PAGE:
Help Available For Victims/Survivors Of Emotional Abuse

Emotional Abuse Under The 2018 Domestic Abuse Act- Part 3

Words matter. Definitions matter. Zero Tolerance, a Scottish charity working to “end men’s violence against women by promoting gender equality”, demands that we no longer frame domestic abuse as just a family matter.

When talking about domestic abuse, don´t say “domestic violence”. The Zero-Tolerance policy guidelines explain that domestic abuse is not only physical. Using the term “domestic” reduces the crime to something private or as a family matter. Children don´t “witness” abuse, they are “exposed” or “impacted by” it. Don´t say “victim”, unless the person identifies by this term, but say “survivor”. Use “abusive partner” instead of “abusive relationship”. This places the blame on the partner instead of the relationship.

“Coercive control” is a term used to describe abusive behaviour. It can take the form of psychological, financial or emotional abuse, including constantly criticising a woman, undermining her self-esteem, isolating her from her friends and family and other support networks and restricting her right to wear what she wants, see who she wants and enjoy leisure time as she pleases”. Zero Tolerance´s organisation offers good advice but restricts abuse to women only. Women can be abusers too.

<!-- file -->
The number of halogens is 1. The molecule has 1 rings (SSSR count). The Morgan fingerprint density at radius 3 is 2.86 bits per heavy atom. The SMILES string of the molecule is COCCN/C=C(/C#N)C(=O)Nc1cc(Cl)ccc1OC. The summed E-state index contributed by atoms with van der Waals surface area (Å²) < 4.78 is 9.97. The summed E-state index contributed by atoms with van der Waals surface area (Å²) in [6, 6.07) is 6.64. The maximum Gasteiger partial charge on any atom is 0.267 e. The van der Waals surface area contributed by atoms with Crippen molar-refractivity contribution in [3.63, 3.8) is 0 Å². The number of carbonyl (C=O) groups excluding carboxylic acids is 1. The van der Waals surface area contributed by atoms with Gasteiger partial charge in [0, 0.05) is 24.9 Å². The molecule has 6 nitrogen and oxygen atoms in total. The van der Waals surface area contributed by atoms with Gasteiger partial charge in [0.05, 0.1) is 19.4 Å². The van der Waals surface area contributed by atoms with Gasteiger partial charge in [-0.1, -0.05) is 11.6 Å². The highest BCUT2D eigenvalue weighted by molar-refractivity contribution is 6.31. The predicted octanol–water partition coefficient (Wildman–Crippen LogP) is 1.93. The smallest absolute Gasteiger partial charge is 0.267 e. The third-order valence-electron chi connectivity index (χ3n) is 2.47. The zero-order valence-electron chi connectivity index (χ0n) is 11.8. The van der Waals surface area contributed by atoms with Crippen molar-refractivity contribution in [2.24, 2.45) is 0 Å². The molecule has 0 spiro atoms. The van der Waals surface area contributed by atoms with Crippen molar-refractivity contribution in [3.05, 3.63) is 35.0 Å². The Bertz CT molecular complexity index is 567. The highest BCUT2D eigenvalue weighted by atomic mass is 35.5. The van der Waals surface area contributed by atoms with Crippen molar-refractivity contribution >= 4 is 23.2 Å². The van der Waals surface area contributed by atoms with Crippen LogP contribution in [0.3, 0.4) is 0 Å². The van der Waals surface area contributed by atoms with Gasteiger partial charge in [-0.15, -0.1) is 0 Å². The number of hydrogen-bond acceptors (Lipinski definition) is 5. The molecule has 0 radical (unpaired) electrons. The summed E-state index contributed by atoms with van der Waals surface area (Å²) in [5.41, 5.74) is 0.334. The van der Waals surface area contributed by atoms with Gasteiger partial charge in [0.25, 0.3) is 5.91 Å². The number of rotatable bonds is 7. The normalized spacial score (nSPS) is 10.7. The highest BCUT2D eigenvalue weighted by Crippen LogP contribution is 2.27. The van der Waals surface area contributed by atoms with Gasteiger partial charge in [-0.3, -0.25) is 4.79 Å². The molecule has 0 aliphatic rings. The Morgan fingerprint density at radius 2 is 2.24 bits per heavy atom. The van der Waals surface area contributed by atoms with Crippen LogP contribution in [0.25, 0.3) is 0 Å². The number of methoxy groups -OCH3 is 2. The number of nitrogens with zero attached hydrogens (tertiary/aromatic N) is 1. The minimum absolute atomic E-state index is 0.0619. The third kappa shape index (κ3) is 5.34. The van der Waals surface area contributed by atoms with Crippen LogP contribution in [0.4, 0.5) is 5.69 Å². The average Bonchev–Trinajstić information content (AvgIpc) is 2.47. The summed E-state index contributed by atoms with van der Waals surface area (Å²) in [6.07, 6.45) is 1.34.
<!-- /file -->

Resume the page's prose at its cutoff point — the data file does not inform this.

Luckily, there is help for everyone, whatever your age, sex, race, or sexual orientation. In Scotland, there are a few main diverse charities you can contact.

All these charities explain domestic abuse and give other contact organisations on their websites, to be sure you find the help that is adapted to your needs. Of course, there is more help and support available, according to you and your family’s needs. These are the ones recommended by the Scottish Government.

These include ScotsWomensAid, SDAFMH (Scotland´s Domestic abuse and Forced Marriage Helpline), Scottish Women´s Rights Centre, Shakti Women´s Aid, Hemat Gryffe Women´s Aid, National LGBT Domestic Abuse Helpline, AMIS (Abused Men in Scotland), and Victim Support Scotland.

Scottish Women´s Aid is the leading Scottish organisation for tackling domestic abuse since 1976. They work not only with the victims/survivors and their families but also are in direct correspondence with the police, prosecutors and politicians in Scotland. On their website, they explain abuse, safety tips, victims’ rights, and so forth. Training events to support women and children are also available.

Women´s Aid have a Survivor´s Handbook available online, providing information to women about housing, money, children, and legal rights. In it, they explain that they use

the term “survivor” because it emphasises an active, resourceful and creative response to the abuse, in contrast to “victim”, which implies passive acceptance.